Pausing in my read of The Miniaturist that night, I remembered that earlier in the day I’d received an email from British Airways about their sale and one of the things in the sale were city breaks – including Amsterdam. Now, a steady stream of holiday deals comes through my inbox and most of the time, for the single traveller, they don’t in the end represent much of a bargain. They are nearly always priced for two people travelling so that tantalising ‘from’ before a tempting price, turns out to be about half of what the single traveller must pay! I think I expected the same as, having come back downstairs at nearly midnight and sat, clad in my dressing gown, at my computer and clicked on the email and then ‘Amsterdam’, I looked at the deal. But I met with a happy surprise. I could choose return flights from nearby Heathrow (only a bus ride away) travelling at very civilised times, stay in a 3* hotel recommended by BA in the Jordaan – my favourite – district in the centre of Amsterdam … for just £166. For just another £7 I could upgrade from single room to standard double. Bargain! It really was a bargain. I didn’t book then. I slept on it. I also counted the weeks until Jonathan and Lyndsey’s baby is due. I didn’t want to miss the arrival of my first grandchild. I decided that going on Sunday 25 January for 2 nights should be fine.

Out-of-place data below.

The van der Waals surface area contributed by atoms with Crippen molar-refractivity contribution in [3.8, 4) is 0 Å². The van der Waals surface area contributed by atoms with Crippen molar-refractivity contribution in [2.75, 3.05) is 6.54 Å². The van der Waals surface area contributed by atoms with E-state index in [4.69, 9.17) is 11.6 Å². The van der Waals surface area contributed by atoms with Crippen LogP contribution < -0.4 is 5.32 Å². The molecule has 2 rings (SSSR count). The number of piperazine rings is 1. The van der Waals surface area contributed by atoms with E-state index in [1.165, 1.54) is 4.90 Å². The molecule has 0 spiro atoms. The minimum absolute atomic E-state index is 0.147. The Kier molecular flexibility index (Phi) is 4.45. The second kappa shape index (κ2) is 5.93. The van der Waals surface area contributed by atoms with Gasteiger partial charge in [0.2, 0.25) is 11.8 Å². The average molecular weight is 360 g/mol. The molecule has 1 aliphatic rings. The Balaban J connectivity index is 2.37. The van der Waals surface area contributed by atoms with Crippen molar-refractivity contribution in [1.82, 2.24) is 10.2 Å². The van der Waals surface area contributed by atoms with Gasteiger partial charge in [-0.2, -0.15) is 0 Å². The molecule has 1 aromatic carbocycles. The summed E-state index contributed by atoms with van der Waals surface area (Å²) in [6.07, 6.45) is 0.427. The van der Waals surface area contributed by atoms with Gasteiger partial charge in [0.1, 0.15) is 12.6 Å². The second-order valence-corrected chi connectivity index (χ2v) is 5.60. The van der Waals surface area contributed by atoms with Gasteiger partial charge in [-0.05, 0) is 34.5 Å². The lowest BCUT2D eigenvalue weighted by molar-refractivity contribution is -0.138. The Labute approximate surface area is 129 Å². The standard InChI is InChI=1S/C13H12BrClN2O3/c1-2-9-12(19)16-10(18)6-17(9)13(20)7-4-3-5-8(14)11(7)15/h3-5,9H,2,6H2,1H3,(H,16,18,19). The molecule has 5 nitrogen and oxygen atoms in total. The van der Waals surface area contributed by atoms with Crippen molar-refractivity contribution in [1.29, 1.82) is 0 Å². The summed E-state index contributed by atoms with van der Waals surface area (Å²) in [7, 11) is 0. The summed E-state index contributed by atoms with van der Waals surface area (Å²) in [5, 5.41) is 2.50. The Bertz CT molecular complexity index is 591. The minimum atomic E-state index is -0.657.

In many ways, there is no good or bad time to go to Amsterdam: Amsterdam is always fantastic. But January isn’t the best. The weather in Holland is pretty awful in winter. The winds howl across those flat lands and rain sets in for days. But hell, it would just be nice to be there! Now, about to go, I see the weather forecast isn’t great and I’ve been joking with people that I can just install myself in a nice brown café with a good book and drink coffee and eat Dutch apple pie. Bruin cafés – brown cafes – are a Dutch institution. The name originates from the brown stains that came from many years of tobacco smoke lining the walls. In common with most European countries now, smoking is banned in bars, but the name, brown café, persists. It’s less about smoking (and of course there are those other ‘smoking’ bars, euphemistically known as coffeeshops, selling marijuana), but the cosy atmosphere that is created in the best brown cafés. They’re often much like old-fashioned English pubs. The floors are usually wooden with an eclectic mix of furniture. The tables are traditionally covered in rugs. People linger for hours. It’s the closest to home-from-home you’ll find anywhere. You can get drinks, simple food. And you can always get apple pie. Even in remote areas of Holland, you can stop at a café or bakery and find apple pie. In Amsterdam, people will go out to eat apple pie with coffee for breakfast. Or order it in the afternoon, as I did last year when I took this photo.